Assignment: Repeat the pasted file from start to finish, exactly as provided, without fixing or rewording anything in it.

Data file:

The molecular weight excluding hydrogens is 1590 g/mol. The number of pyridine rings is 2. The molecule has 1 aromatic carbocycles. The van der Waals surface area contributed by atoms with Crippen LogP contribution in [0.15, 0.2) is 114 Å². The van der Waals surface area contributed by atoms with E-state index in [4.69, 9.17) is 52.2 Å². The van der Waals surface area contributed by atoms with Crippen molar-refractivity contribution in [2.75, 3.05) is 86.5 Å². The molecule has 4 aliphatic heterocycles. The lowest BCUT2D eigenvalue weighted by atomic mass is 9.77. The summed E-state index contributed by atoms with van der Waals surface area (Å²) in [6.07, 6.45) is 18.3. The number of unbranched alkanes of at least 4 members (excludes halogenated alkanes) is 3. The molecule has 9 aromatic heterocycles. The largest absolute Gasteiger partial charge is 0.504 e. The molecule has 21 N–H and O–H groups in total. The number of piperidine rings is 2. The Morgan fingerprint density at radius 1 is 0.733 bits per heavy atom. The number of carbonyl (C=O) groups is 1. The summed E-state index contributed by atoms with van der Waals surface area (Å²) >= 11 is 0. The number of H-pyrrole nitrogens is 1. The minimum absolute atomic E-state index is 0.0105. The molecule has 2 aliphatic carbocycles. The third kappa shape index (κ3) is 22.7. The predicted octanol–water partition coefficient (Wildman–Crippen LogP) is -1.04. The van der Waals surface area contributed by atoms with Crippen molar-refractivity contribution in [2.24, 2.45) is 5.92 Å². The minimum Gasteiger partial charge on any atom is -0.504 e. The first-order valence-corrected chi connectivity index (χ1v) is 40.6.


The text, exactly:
The molecular weight excluding hydrogens is 1590 g/mol. The number of pyridine rings is 2. The molecule has 1 aromatic carbocycles. The van der Waals surface area contributed by atoms with Crippen LogP contribution in [0.15, 0.2) is 114 Å². The van der Waals surface area contributed by atoms with E-state index in [4.69, 9.17) is 52.2 Å². The van der Waals surface area contributed by atoms with Crippen molar-refractivity contribution in [2.75, 3.05) is 86.5 Å². The molecule has 4 aliphatic heterocycles. The lowest BCUT2D eigenvalue weighted by atomic mass is 9.77. The summed E-state index contributed by atoms with van der Waals surface area (Å²) in [6.07, 6.45) is 18.3. The number of unbranched alkanes of at least 4 members (excludes halogenated alkanes) is 3. The molecule has 9 aromatic heterocycles. The largest absolute Gasteiger partial charge is 0.504 e. The molecule has 21 N–H and O–H groups in total. The number of piperidine rings is 2. The Morgan fingerprint density at radius 1 is 0.733 bits per heavy atom. The number of carbonyl (C=O) groups is 1. The summed E-state index contributed by atoms with van der Waals surface area (Å²) >= 11 is 0. The number of H-pyrrole nitrogens is 1. The minimum absolute atomic E-state index is 0.0105. The molecule has 2 aliphatic carbocycles. The third kappa shape index (κ3) is 22.7. The predicted octanol–water partition coefficient (Wildman–Crippen LogP) is -1.04. The van der Waals surface area contributed by atoms with Crippen molar-refractivity contribution in [2.24, 2.45) is 5.92 Å². The minimum Gasteiger partial charge on any atom is -0.504 e. The first-order valence-corrected chi connectivity index (χ1v) is 40.6.